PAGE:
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5

I can't find examples of nails, but there's a concrete example of chemical equipment where a factory avoided switching to producing superior models because they were lighter... and their output was measured by weight. There's also articles on the subject of rolled metal products. From the book "Planning Problems in the USSR" there are some specific ...


3

It is utterly and completely untrue to say that the tradition of holding parades and marches to celebrate a victory comes from Nazi Germany. Victory parades were held in Ancient Roman times, and have continued on and off ever since. Napoleon held a victory parade in 1810, and the Allies held parades to celebrate his defeat in 1815. There were victory ...


3

It seems quite incompatible with recorded history. The language used, the political connections drawn and most important: the date alawys used in this unsourced propaganda from anti-communists lessen the probability and plausibility severely. At the centre of World Revolution, Stalin controlled large funds for communists outside the Soviet Union and ...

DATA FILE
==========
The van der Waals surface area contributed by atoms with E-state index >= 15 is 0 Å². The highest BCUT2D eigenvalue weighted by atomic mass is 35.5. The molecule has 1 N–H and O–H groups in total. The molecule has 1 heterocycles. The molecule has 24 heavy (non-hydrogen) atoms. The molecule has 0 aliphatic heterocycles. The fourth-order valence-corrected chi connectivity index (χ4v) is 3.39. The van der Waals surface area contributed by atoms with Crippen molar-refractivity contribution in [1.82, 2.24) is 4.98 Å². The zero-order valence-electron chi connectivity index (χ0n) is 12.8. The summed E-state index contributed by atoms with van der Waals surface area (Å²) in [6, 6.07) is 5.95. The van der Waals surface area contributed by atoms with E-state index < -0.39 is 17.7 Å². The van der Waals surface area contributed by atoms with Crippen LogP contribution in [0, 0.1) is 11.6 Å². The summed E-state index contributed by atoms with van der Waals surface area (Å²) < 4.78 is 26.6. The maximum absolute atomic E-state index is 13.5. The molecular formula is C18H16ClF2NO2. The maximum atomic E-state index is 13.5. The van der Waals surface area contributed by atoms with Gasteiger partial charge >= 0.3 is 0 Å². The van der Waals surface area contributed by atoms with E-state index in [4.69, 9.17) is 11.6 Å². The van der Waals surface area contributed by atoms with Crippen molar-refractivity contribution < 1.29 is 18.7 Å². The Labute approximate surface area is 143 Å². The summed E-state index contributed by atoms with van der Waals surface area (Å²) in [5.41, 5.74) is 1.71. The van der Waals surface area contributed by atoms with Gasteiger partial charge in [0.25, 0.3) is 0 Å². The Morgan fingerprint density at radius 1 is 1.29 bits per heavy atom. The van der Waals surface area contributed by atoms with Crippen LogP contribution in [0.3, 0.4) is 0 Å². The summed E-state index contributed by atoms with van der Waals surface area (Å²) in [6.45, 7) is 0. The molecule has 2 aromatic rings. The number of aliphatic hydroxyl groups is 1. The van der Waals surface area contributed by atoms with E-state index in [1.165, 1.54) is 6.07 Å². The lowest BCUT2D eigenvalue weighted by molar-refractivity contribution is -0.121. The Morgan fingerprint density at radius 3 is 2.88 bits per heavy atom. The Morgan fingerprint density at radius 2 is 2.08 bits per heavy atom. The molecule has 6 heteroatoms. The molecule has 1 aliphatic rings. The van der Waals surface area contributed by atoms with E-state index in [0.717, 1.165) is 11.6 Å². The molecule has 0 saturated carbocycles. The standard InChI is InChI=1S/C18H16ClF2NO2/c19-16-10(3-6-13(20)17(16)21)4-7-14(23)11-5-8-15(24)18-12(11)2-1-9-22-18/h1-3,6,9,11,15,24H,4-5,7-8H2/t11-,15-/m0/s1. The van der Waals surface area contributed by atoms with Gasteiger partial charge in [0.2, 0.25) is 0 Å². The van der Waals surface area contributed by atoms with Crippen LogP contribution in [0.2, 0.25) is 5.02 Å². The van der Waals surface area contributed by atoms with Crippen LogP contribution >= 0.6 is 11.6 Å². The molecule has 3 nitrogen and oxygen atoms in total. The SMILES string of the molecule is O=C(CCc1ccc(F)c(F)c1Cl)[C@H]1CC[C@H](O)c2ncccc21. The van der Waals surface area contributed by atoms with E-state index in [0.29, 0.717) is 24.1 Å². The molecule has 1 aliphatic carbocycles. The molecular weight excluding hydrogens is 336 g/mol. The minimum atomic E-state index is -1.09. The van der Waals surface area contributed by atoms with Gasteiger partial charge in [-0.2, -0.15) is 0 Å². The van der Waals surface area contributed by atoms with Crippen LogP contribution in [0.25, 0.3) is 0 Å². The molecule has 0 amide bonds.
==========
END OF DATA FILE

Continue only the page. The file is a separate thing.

3

Well, there is some evidence here, although I'm not sure how to interpret it. Still, I haven't found the directive either. The National Republic, Volumes 30-31 published a relevant article, but unfortunately I can't actually read it freely and have to rely on Google Books snippets. I'm not sure if I'm looking at a section in 30 or 31; 30 was published in (...


2

I'm guessing I understand the question (which isn't phrased perfectly clearly, I'm sorry). We all know that both the Soviets and the Nazis were fond of military parades. For example, here's their joint victory parade in occupied Poland, held during the years when they were friends and allies: (Source: https://en.wikipedia.org/wiki/German%E2%80%...


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